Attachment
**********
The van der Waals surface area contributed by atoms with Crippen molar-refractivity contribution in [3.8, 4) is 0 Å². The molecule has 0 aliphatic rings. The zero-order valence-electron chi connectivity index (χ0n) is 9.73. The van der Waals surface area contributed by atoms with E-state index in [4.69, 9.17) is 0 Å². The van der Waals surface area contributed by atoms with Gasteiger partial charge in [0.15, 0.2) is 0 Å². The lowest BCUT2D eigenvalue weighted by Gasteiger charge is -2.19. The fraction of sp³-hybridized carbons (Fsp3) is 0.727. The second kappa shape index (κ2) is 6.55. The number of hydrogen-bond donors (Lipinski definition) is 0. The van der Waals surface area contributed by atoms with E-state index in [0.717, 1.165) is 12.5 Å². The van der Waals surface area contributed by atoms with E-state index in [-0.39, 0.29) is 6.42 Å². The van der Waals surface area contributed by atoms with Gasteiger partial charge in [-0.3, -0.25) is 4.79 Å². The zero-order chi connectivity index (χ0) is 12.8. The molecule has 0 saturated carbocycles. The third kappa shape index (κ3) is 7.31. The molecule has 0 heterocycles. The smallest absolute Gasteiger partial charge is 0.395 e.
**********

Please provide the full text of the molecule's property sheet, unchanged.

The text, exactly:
The van der Waals surface area contributed by atoms with Crippen molar-refractivity contribution in [3.8, 4) is 0 Å². The molecule has 0 aliphatic rings. The zero-order valence-electron chi connectivity index (χ0n) is 9.73. The van der Waals surface area contributed by atoms with E-state index in [4.69, 9.17) is 0 Å². The van der Waals surface area contributed by atoms with Gasteiger partial charge in [0.15, 0.2) is 0 Å². The lowest BCUT2D eigenvalue weighted by Gasteiger charge is -2.19. The fraction of sp³-hybridized carbons (Fsp3) is 0.727. The second kappa shape index (κ2) is 6.55. The number of hydrogen-bond donors (Lipinski definition) is 0. The van der Waals surface area contributed by atoms with E-state index in [0.717, 1.165) is 12.5 Å². The van der Waals surface area contributed by atoms with E-state index in [-0.39, 0.29) is 6.42 Å². The van der Waals surface area contributed by atoms with Gasteiger partial charge in [-0.3, -0.25) is 4.79 Å². The zero-order chi connectivity index (χ0) is 12.8. The molecule has 0 saturated carbocycles. The third kappa shape index (κ3) is 7.31. The molecule has 0 heterocycles. The smallest absolute Gasteiger partial charge is 0.395 e.